What does pressing a hem mean? (I just did a double take, it almost looks like I wrote pressing hams. Are we pushing down on the bacon? Nope, we’re pressing hems so that they are crisp and accurate.) What is a hem you ask? A hem is the edge of a garment that has been folded over and sewn so it does not fray or look unfinished. A well done hem is the difference between a garment/project looking homemade vs handmade. There is a difference! Homemade means you’ve just slapped something together in your house and unfortunately carries a negative connotation. Handmake means you have taken the time to create something beautiful with your own hands and carries a positive or luxurious feel. Or at least that’s what it means to me and the people at thesaurus.com.
We will be talking about straight edge hems since that is where a beginner should start. Curved hems can be tricky and require a different approach so we’ll talk about them another time.
What is the difference between pressing a hem and ironing a hem?
Many times sewers will call it ironing a hem and not pressing a hem. Technically there is a difference. Pressing sounds just like what it really is. You are pressing the iron down onto a spot, leaving it for a few nanoseconds/microseconds/seconds and then picking it up. Pressing is good for not only hems but for other things like applique and fusing interfacing to fabric. Best used when you do not want the fabric to move or distort in any way.
Ironing means you are gently moving the hot iron over the surface of the fabric to remove any wrinkles. This motion will move the fabric slightly, especially if it is a knit fabric. If you don’t know what kind of fabric you are working with, check out this post.
Gather your supplies:
Iron, ironing board, squirt bottle with water (ideally distilled or hard water, not softened), pressing cloth. For some good resources, check out this page with links to tools and thingys you’ll find on this site.
Pressing straight hems
The simplest way to press a hem is to just fold the hem over and press it with a hot iron. But if you want it to be professional, you’re going to want to measure it accurately and use the correct heat setting for your fabric. No dip Marissa!!!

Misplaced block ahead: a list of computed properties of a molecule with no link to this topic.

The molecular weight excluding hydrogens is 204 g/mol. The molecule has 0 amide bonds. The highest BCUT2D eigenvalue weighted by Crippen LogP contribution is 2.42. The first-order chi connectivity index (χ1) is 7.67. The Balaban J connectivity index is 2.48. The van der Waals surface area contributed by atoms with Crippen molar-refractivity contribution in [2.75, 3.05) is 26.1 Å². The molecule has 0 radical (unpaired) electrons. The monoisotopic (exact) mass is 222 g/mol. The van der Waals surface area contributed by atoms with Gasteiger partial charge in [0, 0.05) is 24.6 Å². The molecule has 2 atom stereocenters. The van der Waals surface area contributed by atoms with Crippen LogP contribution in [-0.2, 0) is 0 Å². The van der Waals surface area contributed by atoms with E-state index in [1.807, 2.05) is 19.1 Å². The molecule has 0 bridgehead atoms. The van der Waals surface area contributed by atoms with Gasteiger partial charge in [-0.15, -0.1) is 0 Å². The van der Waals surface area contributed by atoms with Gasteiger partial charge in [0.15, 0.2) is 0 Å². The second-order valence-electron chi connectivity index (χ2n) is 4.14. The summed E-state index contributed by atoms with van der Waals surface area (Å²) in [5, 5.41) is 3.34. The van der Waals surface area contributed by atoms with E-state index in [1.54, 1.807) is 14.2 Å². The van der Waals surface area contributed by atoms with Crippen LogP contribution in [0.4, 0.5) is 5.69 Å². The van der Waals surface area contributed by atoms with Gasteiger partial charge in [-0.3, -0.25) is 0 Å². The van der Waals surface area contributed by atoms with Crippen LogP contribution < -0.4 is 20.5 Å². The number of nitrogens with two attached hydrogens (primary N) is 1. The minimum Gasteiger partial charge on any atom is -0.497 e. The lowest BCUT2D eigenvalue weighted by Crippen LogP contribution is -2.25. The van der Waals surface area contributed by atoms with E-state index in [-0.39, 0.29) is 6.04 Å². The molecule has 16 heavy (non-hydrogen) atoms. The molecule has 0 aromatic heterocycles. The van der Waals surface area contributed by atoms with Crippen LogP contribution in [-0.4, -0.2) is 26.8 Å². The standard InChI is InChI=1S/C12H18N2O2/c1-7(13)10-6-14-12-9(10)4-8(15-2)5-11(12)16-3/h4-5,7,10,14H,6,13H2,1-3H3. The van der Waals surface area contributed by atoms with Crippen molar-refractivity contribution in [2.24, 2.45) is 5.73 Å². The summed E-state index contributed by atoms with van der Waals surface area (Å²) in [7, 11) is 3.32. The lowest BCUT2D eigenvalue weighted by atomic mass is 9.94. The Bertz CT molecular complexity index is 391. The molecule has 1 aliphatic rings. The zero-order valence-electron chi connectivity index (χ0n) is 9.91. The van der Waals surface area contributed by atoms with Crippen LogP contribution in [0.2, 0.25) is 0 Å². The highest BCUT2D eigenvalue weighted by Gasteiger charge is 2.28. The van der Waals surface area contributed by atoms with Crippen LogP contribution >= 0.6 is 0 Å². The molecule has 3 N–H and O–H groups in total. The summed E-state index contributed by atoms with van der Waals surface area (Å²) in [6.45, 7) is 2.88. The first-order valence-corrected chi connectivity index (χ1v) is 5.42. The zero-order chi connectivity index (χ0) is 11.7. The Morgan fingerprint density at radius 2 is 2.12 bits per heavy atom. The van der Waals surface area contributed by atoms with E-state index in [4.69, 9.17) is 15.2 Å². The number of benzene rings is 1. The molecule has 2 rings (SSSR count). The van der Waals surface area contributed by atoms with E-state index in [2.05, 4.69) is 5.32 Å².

1) You can draw a line on a piece of cardstock, measuring the depth of your hem away from the edge of the fabric. I use a pencil. I feel like if I use ink, it might melt slightly and transfer to the fabric. It might be waaaaay other thinking it, but I’d rather not have ink on my fabric!
Fold fabric over edge to meet line. You can do this either shown in this photo below, or you can turn it to whatever angle you are comfortable ironing at. The cardstock is resting on the wrong side/back side of the fabric.
Apparently I am more comfortable doing it this way, with the iron on the right side. Makes sense, I’m a righty.
Iron the hem all the way, keeping the iron constantly moving up and down off the board and fabric to avoid scorching. Please don’t burn yourself.
2) You can sew a line of long straight stitches where you need the hem to be, then fold the fabric with the line of stitches just barely showing on the back side, then press on the back side.
I realized that this was not a good fabric to show right side vs. wrong side. So the image below has a better sample fabric that’s blue. But do you see how the line of stitching is just barely showing?
When you iron a hem, have the edge of the hem facing up. This way you are ironing on the back side/the wrong side of the garment.
If you like the ‘wrong side’ of the fabric better, just use it! There is no fabric police. This is a typical quote from my Mom, just insert your word of choice. “There is no __________ police.” Very good way to think about a lot of topics in art and being creative.
Look Ma! No stitches. By folding the fabric in this manner and ironing well (Plus sewing a really straight line – this was my second attempt 🤐) there are no stitches on the right side/front side.
2) You can use a measuring instrument of some sort and fold it over as you go. (this is what I generally do, skips a step because that’s just how I roll) This is my favorite tool, helps me be hands off.
This is really all you need to do and know about them. Just be consistent all the way around and don’t burn your fingers. See this post here about pinning the fabric in preparation for sewing.
I DO NOT like moving the iron around when it is on the hem. It can move in unfavorable ways. You need to get a feel for pressing hems just like any other technique, then you can decide how you want to make that crease with the iron – pressing or ironing. You can move the iron slightly when pressing, but too much and you might be making more work for yourself by having to do it over. Not cool.
Plus the longer you use the iron, the higher the likelihood of burning something.
BTW What is finger pressing?
So, you may have heard the term ‘finger pressing’. It really is just what it sounds like. Pressing along a hem or fold with your fingers. The heat from your fingers is usually enough to make a crease on thin fabrics like quilters cotton. This is helpful to get your hem started before ironing it and helpful for when you just need to visualize something that will eventually need to be ironed.
See Below: The right half of the fabric was ironed on the right setting for the fabric with an iron. The left side was finger pressed, using the heat from my fingers. Not bad, helpful for seeing how a hem will look or to make a quick ‘note’ on the fabric without having to drag out the iron or use any kind of marking tool on the fabric.
Very useful and you don’t need any special equipment!! Double plus in my book.